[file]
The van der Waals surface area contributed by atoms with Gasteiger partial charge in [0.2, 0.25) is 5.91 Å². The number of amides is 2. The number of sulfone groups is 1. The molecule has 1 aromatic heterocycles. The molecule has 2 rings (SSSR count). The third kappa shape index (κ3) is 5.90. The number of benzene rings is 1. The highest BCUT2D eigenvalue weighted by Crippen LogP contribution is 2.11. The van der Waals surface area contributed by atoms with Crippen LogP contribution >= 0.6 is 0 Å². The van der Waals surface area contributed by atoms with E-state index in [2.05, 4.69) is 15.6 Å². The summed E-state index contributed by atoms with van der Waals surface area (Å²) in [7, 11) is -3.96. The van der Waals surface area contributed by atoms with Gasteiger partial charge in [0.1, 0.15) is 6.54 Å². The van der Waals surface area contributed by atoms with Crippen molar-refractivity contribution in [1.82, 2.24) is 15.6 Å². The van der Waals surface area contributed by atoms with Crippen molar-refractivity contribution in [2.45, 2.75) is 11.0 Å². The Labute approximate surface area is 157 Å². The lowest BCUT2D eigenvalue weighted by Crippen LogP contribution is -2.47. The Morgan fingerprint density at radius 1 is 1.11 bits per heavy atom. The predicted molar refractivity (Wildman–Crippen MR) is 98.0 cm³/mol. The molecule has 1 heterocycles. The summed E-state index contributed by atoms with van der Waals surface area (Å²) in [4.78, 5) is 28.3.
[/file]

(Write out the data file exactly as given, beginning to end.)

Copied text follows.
The van der Waals surface area contributed by atoms with Gasteiger partial charge in [0.2, 0.25) is 5.91 Å². The number of amides is 2. The number of sulfone groups is 1. The molecule has 1 aromatic heterocycles. The molecule has 2 rings (SSSR count). The third kappa shape index (κ3) is 5.90. The number of benzene rings is 1. The highest BCUT2D eigenvalue weighted by Crippen LogP contribution is 2.11. The van der Waals surface area contributed by atoms with Crippen LogP contribution >= 0.6 is 0 Å². The van der Waals surface area contributed by atoms with E-state index in [2.05, 4.69) is 15.6 Å². The summed E-state index contributed by atoms with van der Waals surface area (Å²) in [7, 11) is -3.96. The van der Waals surface area contributed by atoms with Gasteiger partial charge in [0.1, 0.15) is 6.54 Å². The van der Waals surface area contributed by atoms with Crippen molar-refractivity contribution in [1.82, 2.24) is 15.6 Å². The van der Waals surface area contributed by atoms with Crippen molar-refractivity contribution in [2.45, 2.75) is 11.0 Å². The Labute approximate surface area is 157 Å². The lowest BCUT2D eigenvalue weighted by Crippen LogP contribution is -2.47. The Morgan fingerprint density at radius 1 is 1.11 bits per heavy atom. The predicted molar refractivity (Wildman–Crippen MR) is 98.0 cm³/mol. The molecule has 1 heterocycles. The summed E-state index contributed by atoms with van der Waals surface area (Å²) in [4.78, 5) is 28.3.